CDTS312: Trade-offs or win-wins? Perception and reality in saltmarsh conservation for biodiversity and sustainable environmental management

   The School of Biological and Marine Sciences

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  Dr Gillian Glegg, Dr Mike Perring  No more applications being accepted  Competition Funded PhD Project (Students Worldwide)

About the Project

Saltmarshes are valuable habitats which may provide a biodiverse habitat, coastal protection and a sink for nutrient pollution and carbon. However, their biodiversity and structural integrity are vulnerable to many human activities including nutrient pollution which results largely from farming and urban wastewaters. Conservation of such habitats requires not only strong Government policies but also scientific understanding of the problem and the commitment of stakeholders to the solutions. 

Aims and objectives 

The aim of this project is to develop a better understanding of nutrient pollution dynamics and implications for saltmarshes and to determine if this understanding can support improved stakeholder engagement in their conservation. You will be finding out whether there is context dependency in the response of saltmarshes to nutrient pollution, and whether evidence you collect can inform stakeholder opinions as to the benefits provided by saltmarshes. 

Working with the UK Centre for Ecology and Hydrology, and Natural England, saltmarsh case study sites with differing characteristics (such as urban or rural; polluted or not; muddy or sandy) will be identified. At these sites, in-situ observations and experiments will be carried out to determine saltmarsh biodiversity dynamics and nutrient behaviour in relation to nutrient pollution. Simultaneously, the perceptions of stakeholders in relation to the benefits of saltmarsh habitats and the impacts of their activities will be assessed using questionnaires. The findings from the natural science will then be presented to the stakeholders in focus groups to explore how this knowledge may change their willingness to engage in conservation measures in the long term. The key outcomes from this project will inform the work of Natural England and other agencies, and support long term conservation measures.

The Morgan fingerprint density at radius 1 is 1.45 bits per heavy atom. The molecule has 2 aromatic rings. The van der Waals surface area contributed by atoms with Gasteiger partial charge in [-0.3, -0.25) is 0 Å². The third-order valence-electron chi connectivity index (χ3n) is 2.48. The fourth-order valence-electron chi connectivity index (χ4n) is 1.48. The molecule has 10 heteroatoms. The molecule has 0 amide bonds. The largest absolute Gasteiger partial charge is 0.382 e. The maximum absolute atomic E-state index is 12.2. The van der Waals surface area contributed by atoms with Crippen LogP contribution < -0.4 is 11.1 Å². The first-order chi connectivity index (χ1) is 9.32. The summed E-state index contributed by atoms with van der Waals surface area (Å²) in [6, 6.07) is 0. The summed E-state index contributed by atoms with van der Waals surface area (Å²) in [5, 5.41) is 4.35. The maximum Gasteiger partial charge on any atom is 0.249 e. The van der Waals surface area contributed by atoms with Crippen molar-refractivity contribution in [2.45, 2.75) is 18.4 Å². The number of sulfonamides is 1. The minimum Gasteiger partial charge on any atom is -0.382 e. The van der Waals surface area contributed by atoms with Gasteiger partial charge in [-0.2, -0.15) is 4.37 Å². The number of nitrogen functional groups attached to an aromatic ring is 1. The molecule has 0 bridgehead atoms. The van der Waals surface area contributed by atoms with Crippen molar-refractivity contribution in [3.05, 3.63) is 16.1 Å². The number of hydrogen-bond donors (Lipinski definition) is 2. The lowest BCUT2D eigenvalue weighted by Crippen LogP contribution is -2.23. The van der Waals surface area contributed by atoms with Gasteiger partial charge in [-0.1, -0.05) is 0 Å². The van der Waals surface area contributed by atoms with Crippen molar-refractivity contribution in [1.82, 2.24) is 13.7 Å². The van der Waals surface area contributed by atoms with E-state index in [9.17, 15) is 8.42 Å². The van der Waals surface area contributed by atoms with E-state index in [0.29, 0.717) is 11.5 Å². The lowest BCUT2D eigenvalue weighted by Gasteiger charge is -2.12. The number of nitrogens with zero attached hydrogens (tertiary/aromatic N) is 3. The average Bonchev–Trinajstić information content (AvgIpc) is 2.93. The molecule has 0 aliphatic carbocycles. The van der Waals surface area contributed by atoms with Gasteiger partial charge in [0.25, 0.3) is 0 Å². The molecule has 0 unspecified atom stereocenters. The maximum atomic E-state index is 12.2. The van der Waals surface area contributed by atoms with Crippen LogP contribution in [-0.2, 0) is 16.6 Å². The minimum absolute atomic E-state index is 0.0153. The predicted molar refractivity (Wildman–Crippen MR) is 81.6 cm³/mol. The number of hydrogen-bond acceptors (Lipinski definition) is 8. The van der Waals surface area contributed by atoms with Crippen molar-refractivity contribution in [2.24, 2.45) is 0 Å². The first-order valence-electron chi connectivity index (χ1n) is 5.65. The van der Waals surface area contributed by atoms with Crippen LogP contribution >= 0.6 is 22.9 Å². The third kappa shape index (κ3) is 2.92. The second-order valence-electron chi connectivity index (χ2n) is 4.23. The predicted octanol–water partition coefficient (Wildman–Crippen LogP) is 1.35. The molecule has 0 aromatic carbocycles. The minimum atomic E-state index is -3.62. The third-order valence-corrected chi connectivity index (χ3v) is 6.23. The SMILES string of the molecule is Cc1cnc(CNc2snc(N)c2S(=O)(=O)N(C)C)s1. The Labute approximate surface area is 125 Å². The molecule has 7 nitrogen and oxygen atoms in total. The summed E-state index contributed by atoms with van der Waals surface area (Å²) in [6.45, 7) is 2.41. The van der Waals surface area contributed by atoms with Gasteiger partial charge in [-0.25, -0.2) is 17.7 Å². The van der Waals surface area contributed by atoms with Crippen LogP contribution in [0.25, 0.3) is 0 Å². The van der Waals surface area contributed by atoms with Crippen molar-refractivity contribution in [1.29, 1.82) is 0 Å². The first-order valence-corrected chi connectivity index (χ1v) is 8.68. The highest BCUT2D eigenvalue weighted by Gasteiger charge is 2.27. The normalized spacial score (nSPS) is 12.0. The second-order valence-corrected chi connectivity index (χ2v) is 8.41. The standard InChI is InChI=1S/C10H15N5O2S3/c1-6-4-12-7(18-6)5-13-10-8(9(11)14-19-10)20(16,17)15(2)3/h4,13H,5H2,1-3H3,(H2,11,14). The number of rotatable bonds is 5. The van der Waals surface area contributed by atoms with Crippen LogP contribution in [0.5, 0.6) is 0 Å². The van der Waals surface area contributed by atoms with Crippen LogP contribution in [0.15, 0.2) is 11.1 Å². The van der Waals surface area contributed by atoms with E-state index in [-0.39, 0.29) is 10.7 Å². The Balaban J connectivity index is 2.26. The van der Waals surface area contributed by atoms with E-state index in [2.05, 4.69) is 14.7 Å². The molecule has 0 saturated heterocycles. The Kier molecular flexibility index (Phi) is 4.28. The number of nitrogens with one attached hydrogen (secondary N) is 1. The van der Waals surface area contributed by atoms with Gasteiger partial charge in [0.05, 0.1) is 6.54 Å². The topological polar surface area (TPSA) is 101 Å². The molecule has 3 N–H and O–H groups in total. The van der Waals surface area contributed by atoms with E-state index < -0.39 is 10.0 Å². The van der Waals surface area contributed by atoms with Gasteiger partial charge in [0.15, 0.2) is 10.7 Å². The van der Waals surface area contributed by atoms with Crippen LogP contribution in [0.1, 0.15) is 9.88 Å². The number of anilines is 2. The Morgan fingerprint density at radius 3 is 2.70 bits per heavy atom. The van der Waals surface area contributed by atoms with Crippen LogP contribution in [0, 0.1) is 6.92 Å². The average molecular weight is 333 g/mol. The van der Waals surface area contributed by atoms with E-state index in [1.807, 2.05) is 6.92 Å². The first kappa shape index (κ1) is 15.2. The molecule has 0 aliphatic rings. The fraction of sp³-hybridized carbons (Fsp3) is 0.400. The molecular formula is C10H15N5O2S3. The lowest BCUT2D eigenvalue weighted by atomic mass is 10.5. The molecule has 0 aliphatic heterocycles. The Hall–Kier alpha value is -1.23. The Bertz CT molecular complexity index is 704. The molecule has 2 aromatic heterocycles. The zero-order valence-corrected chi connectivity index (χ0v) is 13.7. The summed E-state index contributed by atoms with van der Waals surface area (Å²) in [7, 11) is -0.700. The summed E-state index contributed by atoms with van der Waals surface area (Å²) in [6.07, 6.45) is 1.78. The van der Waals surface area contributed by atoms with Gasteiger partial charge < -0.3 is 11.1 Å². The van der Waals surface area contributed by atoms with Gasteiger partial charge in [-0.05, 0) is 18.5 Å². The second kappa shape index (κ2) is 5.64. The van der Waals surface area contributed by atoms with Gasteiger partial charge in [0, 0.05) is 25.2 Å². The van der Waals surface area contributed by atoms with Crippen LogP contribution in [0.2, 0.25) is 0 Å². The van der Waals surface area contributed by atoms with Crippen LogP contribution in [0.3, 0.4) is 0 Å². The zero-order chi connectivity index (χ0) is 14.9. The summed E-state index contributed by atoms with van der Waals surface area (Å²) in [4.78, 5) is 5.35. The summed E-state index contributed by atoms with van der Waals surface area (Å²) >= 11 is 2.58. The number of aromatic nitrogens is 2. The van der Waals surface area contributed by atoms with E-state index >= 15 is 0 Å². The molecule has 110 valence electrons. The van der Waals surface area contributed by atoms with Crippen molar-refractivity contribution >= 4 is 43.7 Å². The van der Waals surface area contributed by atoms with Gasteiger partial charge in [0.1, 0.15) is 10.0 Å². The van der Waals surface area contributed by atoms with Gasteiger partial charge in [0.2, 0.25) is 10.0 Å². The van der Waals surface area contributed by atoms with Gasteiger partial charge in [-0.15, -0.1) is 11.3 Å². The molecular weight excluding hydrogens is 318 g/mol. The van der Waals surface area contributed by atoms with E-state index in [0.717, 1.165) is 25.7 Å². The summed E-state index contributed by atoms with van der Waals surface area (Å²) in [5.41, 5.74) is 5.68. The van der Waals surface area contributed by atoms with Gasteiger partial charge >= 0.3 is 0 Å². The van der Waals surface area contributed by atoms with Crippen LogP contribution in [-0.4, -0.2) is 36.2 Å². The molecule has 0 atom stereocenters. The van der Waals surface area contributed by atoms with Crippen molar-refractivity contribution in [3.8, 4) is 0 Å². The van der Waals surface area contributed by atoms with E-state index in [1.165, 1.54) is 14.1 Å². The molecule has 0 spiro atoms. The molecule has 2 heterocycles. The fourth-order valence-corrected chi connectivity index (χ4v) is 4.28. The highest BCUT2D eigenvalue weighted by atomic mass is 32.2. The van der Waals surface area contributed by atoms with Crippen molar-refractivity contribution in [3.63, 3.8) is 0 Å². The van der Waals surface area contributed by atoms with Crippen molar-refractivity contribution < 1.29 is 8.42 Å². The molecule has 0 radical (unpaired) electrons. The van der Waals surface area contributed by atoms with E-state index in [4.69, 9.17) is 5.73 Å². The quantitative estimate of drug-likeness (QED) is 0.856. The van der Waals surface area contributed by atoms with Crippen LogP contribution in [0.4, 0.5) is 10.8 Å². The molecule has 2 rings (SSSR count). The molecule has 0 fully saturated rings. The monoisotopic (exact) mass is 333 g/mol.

Ecological field studies to test underlying theory; laboratory analytical techniques for nutrient analyses; social scientific methods for characterising opinion of stakeholder groups; data analysis and interpretation techniques; scientific writing.

Project structure

The student will be based at University of Plymouth but the work will involve several field surveys in years 1-3, and the opportunity to be located in Bangor, North Wales for extended periods, if desired. The project will be supervised by Dr Gillian Glegg (UoP), Dr Mike Perring (UKCEH) and Dr. Louise Denning (Natural England), all of whom will support fieldwork. In addition, you will be able to capitalise on the skills and knowledge of an Advisory Group of marine coastal specialists from across these and other organisations. 



Applicants should have a first or upper second-class honours degree in an appropriate subject and either a relevant masters qualification or a wider range of experience in a relevant career path (which is equally as important).

Each applicant may apply for a studentship on up to three CDT SuMMeR projects. Where more than one project is applied for, the supervisors of all those projects will be made aware that other applications have been made.

The studentship is supported for 3 years and 8 months. All UKRI-funded PhD students (UK, EU, International) will be eligible for the full award – both the stipend to support living costs (£18,622 per academic year at full time equivalent at the 2023/24 rate), and fees at the research organisation’s UK rate. International students are eligible for UKRI-funded postgraduate studentships but UKRI will limit the proportion of international students appointed each year through individual doctoral training programmes to 30% of the intake per cohort. CDT SuMMeR’s funding will not cover international fees set by universities; applicants normally required to pay international fees may have to cover the difference between the home and the international tuition fee rates (approximately £12,697 per annum). Please enquire with the lead supervisor on the situation regarding international fees for the project you are interested in. CDT SuMMeR’s funding will not cover costs associated with visa application or health surcharges, or additional costs associated with entry to, and living in, the UK. For EU and international eligibility for UKRI studentships, see UKRI’s guidance.

In case of uncertainty, applicants should contact the planned university of registration for eligibility advice, or the CDT SuMMeR Programme Office: [Email Address Removed]

Biological Sciences (4) Environmental Sciences (13)

Funding Notes

CDT SuMMeR studentships are partially funded by the Natural Environment Research Council (NERC), which applies the eligibility criteria laid down by its parent body, UK Research and Innovation (UKRI), and co-funded by the respective Hosting Partner institutes. UKRI provides details on its training grants in its Terms and Conditions for Training Funding document, including its Training Grant Guide, which can be found on the UKRI website.
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